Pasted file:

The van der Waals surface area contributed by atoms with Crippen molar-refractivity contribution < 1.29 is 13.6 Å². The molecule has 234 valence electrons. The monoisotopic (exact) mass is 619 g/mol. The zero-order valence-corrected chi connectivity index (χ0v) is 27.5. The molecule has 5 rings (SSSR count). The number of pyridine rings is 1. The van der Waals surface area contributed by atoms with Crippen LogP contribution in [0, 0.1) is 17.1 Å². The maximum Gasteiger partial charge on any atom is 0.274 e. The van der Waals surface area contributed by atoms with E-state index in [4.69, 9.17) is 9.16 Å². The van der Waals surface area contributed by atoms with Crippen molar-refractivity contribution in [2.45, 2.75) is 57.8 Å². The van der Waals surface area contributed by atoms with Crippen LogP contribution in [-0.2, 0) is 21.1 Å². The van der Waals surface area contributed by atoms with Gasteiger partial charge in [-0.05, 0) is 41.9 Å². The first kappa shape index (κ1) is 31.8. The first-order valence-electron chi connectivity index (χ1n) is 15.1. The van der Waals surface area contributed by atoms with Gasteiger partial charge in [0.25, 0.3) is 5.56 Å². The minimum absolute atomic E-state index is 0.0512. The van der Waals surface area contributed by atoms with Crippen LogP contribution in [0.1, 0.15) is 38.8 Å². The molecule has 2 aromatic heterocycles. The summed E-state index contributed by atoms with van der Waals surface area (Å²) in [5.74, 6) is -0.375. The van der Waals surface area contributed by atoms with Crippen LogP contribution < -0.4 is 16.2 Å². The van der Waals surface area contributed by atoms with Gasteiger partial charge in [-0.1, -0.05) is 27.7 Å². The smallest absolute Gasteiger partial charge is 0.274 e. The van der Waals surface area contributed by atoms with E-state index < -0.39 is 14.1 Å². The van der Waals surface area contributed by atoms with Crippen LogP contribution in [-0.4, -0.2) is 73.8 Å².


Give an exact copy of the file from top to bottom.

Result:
The van der Waals surface area contributed by atoms with Crippen molar-refractivity contribution < 1.29 is 13.6 Å². The molecule has 234 valence electrons. The monoisotopic (exact) mass is 619 g/mol. The zero-order valence-corrected chi connectivity index (χ0v) is 27.5. The molecule has 5 rings (SSSR count). The number of pyridine rings is 1. The van der Waals surface area contributed by atoms with Crippen LogP contribution in [0, 0.1) is 17.1 Å². The maximum Gasteiger partial charge on any atom is 0.274 e. The van der Waals surface area contributed by atoms with E-state index in [4.69, 9.17) is 9.16 Å². The van der Waals surface area contributed by atoms with Crippen molar-refractivity contribution in [2.45, 2.75) is 57.8 Å². The van der Waals surface area contributed by atoms with Crippen LogP contribution in [-0.2, 0) is 21.1 Å². The van der Waals surface area contributed by atoms with Gasteiger partial charge in [-0.05, 0) is 41.9 Å². The first kappa shape index (κ1) is 31.8. The first-order valence-electron chi connectivity index (χ1n) is 15.1. The van der Waals surface area contributed by atoms with Gasteiger partial charge in [0.25, 0.3) is 5.56 Å². The minimum absolute atomic E-state index is 0.0512. The van der Waals surface area contributed by atoms with Crippen LogP contribution in [0.1, 0.15) is 38.8 Å². The molecule has 2 aromatic heterocycles. The summed E-state index contributed by atoms with van der Waals surface area (Å²) in [5.74, 6) is -0.375. The van der Waals surface area contributed by atoms with Crippen LogP contribution < -0.4 is 16.2 Å². The van der Waals surface area contributed by atoms with Gasteiger partial charge in [-0.1, -0.05) is 27.7 Å². The smallest absolute Gasteiger partial charge is 0.274 e. The van der Waals surface area contributed by atoms with E-state index < -0.39 is 14.1 Å². The van der Waals surface area contributed by atoms with Crippen LogP contribution in [-0.4, -0.2) is 73.8 Å².